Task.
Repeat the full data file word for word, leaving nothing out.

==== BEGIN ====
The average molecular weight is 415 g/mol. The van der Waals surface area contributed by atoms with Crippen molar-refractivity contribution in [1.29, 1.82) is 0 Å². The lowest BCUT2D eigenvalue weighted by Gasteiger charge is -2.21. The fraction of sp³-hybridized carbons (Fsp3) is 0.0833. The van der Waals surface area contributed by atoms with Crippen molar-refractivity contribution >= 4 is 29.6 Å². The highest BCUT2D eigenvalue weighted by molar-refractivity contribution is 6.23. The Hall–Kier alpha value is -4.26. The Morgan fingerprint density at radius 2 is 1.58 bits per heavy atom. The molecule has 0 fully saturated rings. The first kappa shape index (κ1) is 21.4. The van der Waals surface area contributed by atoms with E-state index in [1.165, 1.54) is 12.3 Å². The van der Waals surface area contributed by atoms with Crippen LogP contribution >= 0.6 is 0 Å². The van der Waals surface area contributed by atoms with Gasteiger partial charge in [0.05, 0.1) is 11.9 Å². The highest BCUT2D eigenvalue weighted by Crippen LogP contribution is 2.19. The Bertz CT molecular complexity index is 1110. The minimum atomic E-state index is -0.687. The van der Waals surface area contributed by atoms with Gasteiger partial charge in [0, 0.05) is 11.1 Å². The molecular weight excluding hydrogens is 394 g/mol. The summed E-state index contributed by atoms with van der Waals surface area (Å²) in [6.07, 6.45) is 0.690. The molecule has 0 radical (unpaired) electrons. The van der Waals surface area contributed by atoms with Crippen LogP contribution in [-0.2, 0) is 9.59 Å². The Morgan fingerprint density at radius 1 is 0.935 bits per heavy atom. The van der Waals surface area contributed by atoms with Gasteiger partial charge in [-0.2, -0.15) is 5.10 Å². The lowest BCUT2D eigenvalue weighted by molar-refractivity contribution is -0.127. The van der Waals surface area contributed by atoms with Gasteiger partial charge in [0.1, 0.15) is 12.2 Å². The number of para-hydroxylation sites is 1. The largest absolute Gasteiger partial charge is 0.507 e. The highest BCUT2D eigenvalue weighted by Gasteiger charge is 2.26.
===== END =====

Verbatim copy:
The average molecular weight is 415 g/mol. The van der Waals surface area contributed by atoms with Crippen molar-refractivity contribution in [1.29, 1.82) is 0 Å². The lowest BCUT2D eigenvalue weighted by Gasteiger charge is -2.21. The fraction of sp³-hybridized carbons (Fsp3) is 0.0833. The van der Waals surface area contributed by atoms with Crippen molar-refractivity contribution >= 4 is 29.6 Å². The highest BCUT2D eigenvalue weighted by molar-refractivity contribution is 6.23. The Hall–Kier alpha value is -4.26. The Morgan fingerprint density at radius 2 is 1.58 bits per heavy atom. The molecule has 0 fully saturated rings. The first kappa shape index (κ1) is 21.4. The van der Waals surface area contributed by atoms with E-state index in [1.165, 1.54) is 12.3 Å². The van der Waals surface area contributed by atoms with Crippen LogP contribution >= 0.6 is 0 Å². The van der Waals surface area contributed by atoms with Gasteiger partial charge in [0.05, 0.1) is 11.9 Å². The highest BCUT2D eigenvalue weighted by Crippen LogP contribution is 2.19. The Bertz CT molecular complexity index is 1110. The minimum atomic E-state index is -0.687. The van der Waals surface area contributed by atoms with Gasteiger partial charge in [0, 0.05) is 11.1 Å². The molecular weight excluding hydrogens is 394 g/mol. The summed E-state index contributed by atoms with van der Waals surface area (Å²) in [6.07, 6.45) is 0.690. The molecule has 0 radical (unpaired) electrons. The van der Waals surface area contributed by atoms with Crippen LogP contribution in [-0.2, 0) is 9.59 Å². The Morgan fingerprint density at radius 1 is 0.935 bits per heavy atom. The van der Waals surface area contributed by atoms with Gasteiger partial charge in [-0.2, -0.15) is 5.10 Å². The lowest BCUT2D eigenvalue weighted by molar-refractivity contribution is -0.127. The van der Waals surface area contributed by atoms with Gasteiger partial charge in [0.1, 0.15) is 12.2 Å². The number of para-hydroxylation sites is 1. The largest absolute Gasteiger partial charge is 0.507 e. The highest BCUT2D eigenvalue weighted by Gasteiger charge is 2.26.